Udupi-Hyderabad-Delhi: How Mahesh bank e-fraud blows lid off Nigerian gang exploiting gullible Indians

Nigerian gang uses sophisticated e-machinery to send Phishing emails, links, and even calls, which remain untraceable. They do not operate in a single state- but spread out, it is a multi-layered web. The Nigerian fraud is a huge network. They attract citizens especially from the lower-income strata by offering a 'commission' in return for their bank account. Indian Citizens who give their bank account details will receive a sum of Rs 15000-20,000.

By Coreena Suares  Published on  8 Feb 2022 8:15 AM GMT
Udupi-Hyderabad-Delhi: How Mahesh bank e-fraud blows lid off  Nigerian gang exploiting gullible Indians

Hazira Fatima dreamed of a new life post her abusive marriage. Facebook proved to be a savior. She connected with a 'foreigner friend' who promised to marry her. He asked her account details so that he could pass `monetary gifts' as a token of love.. Feeling over the moon, Hazira passed on her account details (ATM and password) to her nephew Sahil Khan. In fact, Sahil had convinced Hazira to open a bank account using her Aadhar and address proof.

Her dreams however came crashing down when police landed at her home in Begumpet. Little did she realize the `man' who she loved was part of a Nigerian gang involved in the Mahesh Bank money Heist. Her account details had entered the multiple layers of the Nigerian gang. This is just the tip of the iceberg of the modus operandi of the Nigerian gang to break into the Indian banking system and defraud gullible citizens.

Last month Cyber criminals hacked the server of the A.P. Mahesh Cooperative Urban Bank and allegedly transferred over Rs 12 crore to different accounts. Telangana Police investigating the money Heist stumbled upon a middle-aged woman in Delhi- who owns a small general store. The lady's bank balance showed Rs 21 lakh.

In fact, she was convinced by her relative to open a bank account. Unwittingly, she handed the account details over to her relative, who passed them to the Nigerian gang. What led the cops to Delhi was her 'bank account' among the 129 others that surfaced during the probe. The lady and her relative were arrested and brought to the city for further questioning. The arrest unveiled the web comb of the 'Nigerian Fraud'.

The lid was blown off when the bank manager noticed suspicious transactions running into crores in several accounts. He immediately reported it to the Hyderabad police cyber wing.

Police investigation:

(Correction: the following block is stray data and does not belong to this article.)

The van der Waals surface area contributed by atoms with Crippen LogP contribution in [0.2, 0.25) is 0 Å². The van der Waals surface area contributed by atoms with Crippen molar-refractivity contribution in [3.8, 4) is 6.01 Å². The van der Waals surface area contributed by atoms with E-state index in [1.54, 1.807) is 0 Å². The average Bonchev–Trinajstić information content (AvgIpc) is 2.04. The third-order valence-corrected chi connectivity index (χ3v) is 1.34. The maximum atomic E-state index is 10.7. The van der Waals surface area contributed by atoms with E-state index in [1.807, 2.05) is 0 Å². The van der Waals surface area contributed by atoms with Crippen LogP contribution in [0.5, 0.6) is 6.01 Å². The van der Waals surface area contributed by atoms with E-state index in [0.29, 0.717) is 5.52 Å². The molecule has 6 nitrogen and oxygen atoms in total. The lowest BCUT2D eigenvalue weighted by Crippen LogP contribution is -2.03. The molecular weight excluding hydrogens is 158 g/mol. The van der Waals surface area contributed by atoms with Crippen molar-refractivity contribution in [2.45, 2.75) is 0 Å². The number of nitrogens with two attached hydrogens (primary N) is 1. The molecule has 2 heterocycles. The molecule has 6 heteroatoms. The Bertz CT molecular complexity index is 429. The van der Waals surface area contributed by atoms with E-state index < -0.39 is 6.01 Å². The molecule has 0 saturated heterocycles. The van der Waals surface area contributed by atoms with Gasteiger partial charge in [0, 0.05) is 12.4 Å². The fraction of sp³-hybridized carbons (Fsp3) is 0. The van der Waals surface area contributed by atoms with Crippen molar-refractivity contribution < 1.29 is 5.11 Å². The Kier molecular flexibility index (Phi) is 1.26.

The modus operandi indicated the work of a Nigerian gang operating out of Telangana. Teams of the Hyderabad police went to several states to identify and question the account holders. In certain instances, the police found that the account holders do not have knowledge of the transactions or that bank accounts exist in their name. According to the police, the fraudsters transferred the amount to three main accounts and subsequently to 129 more accounts spread across the country. The first breakthrough in the case was when cops arrested two Nigerian nationals and a woman from Manipur.

"The alleged Nigerian gang first intruded into four bank accounts, after gaining entry into the main data server using sophisticated e-machinery tools. The chronology of events shows that phishing emails were sent first which helped them break into the server. Later, two systems were compromised. They changed the bank balance figures of four accounts and increased the limit. For instance, if the account balance was Rs 2000, they added 3 more zeros leading to automatic transfers" said K C S Prasad- ACP Cybercrime - Hyderabad police.

Prasad said the maximum transfer limit of Mahesh Bank is Rs 5 lakh per day. "However on that particular day, the transactions of four accounts showed Rs 5 crore. By doing so, the gang diverted Rs 12.9 Crore into 129 accounts," he said. A month before the Mahesh bank heist, Udipi Police arrested a 24-year-old from Begumpet in connection to different bank fraud.

Middle-aged Seema Rodriguez, hailing from Udupi, and currently working in Dubai, randomly connected with a Facebook 'Friend'. The chatting started with a simple 'Hi' and grew into a full-blown conversation later. She was convinced that her 'friend' was in trouble and needed a monetary favor in order to crack a multi-crore business deal. She was made to believe that her friend was rich and influential. The lady ultimately transferred Rs 18 lakh to one account, whose address showed Hyderabad.

Modus Operandi:

-Nigerian gang uses sophisticated e-machinery to send Phishing emails, links, and even calls, which remain untraceable.

-They do not operate in a single state- but spread out, it is a multi-layered web. The Nigerian fraud is a huge network.

-They attract citizens especially from the lower-income strata by offering a 'commission' in return for their bank account. Indian Citizens who give their bank account details will receive a sum of Rs 15000-20,000.

-The gang operates through 10-15 handles, which collect bank accounts and hand them over to the Kingpin. The big boss operates after 3-4 layers. Cops find it difficult to pass through all the layers.

-Every Nigerian maintains cockwines at his residence who are equally responsible for the crime.

-They primarily operate out of Delhi, Mumbai, and Bengaluru. Most of them are students who have entered India on a visit visa. The grand sends a friend request having a name of a foreigner. If the victim is poor they use their account details and if they find the victim to be rich, the gang pursued them to transfer money, in both ways they will dupe.

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